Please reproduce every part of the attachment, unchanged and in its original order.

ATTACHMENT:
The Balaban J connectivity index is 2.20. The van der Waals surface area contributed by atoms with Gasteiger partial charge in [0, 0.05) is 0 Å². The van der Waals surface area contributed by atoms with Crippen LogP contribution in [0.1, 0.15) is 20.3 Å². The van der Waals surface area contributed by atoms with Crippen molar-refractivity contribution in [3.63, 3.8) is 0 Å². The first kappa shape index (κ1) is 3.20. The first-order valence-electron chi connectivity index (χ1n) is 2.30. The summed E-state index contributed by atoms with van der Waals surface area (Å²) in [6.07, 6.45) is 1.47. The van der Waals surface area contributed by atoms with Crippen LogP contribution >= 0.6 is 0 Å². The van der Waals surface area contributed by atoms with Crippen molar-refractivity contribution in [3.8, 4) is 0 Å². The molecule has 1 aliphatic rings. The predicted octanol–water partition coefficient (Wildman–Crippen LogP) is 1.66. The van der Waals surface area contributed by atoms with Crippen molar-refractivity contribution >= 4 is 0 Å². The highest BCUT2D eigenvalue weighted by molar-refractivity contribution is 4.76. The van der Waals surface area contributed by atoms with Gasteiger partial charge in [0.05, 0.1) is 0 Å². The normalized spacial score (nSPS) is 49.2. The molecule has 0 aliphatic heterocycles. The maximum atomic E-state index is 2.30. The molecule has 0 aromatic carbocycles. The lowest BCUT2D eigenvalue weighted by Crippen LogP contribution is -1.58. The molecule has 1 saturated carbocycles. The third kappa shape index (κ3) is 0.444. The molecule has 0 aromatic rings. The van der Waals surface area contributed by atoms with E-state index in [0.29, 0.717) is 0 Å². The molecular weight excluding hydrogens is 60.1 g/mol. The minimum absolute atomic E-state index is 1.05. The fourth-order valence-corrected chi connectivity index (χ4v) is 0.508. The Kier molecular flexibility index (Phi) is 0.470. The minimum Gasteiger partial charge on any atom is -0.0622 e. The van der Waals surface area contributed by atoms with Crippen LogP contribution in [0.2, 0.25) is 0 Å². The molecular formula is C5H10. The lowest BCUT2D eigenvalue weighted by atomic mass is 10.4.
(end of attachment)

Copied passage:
The Balaban J connectivity index is 2.20. The van der Waals surface area contributed by atoms with Gasteiger partial charge in [0, 0.05) is 0 Å². The van der Waals surface area contributed by atoms with Crippen LogP contribution in [0.1, 0.15) is 20.3 Å². The van der Waals surface area contributed by atoms with Crippen molar-refractivity contribution in [3.63, 3.8) is 0 Å². The first kappa shape index (κ1) is 3.20. The first-order valence-electron chi connectivity index (χ1n) is 2.30. The summed E-state index contributed by atoms with van der Waals surface area (Å²) in [6.07, 6.45) is 1.47. The van der Waals surface area contributed by atoms with Crippen LogP contribution >= 0.6 is 0 Å². The van der Waals surface area contributed by atoms with Crippen molar-refractivity contribution in [3.8, 4) is 0 Å². The molecule has 1 aliphatic rings. The predicted octanol–water partition coefficient (Wildman–Crippen LogP) is 1.66. The van der Waals surface area contributed by atoms with Crippen molar-refractivity contribution >= 4 is 0 Å². The highest BCUT2D eigenvalue weighted by molar-refractivity contribution is 4.76. The van der Waals surface area contributed by atoms with Gasteiger partial charge in [0.05, 0.1) is 0 Å². The normalized spacial score (nSPS) is 49.2. The molecule has 0 aliphatic heterocycles. The maximum atomic E-state index is 2.30. The molecule has 0 aromatic carbocycles. The lowest BCUT2D eigenvalue weighted by Crippen LogP contribution is -1.58. The molecule has 1 saturated carbocycles. The third kappa shape index (κ3) is 0.444. The molecule has 0 aromatic rings. The van der Waals surface area contributed by atoms with E-state index in [0.29, 0.717) is 0 Å². The molecular weight excluding hydrogens is 60.1 g/mol. The minimum absolute atomic E-state index is 1.05. The fourth-order valence-corrected chi connectivity index (χ4v) is 0.508. The Kier molecular flexibility index (Phi) is 0.470. The minimum Gasteiger partial charge on any atom is -0.0622 e. The van der Waals surface area contributed by atoms with Crippen LogP contribution in [0.2, 0.25) is 0 Å². The molecular formula is C5H10. The lowest BCUT2D eigenvalue weighted by atomic mass is 10.4.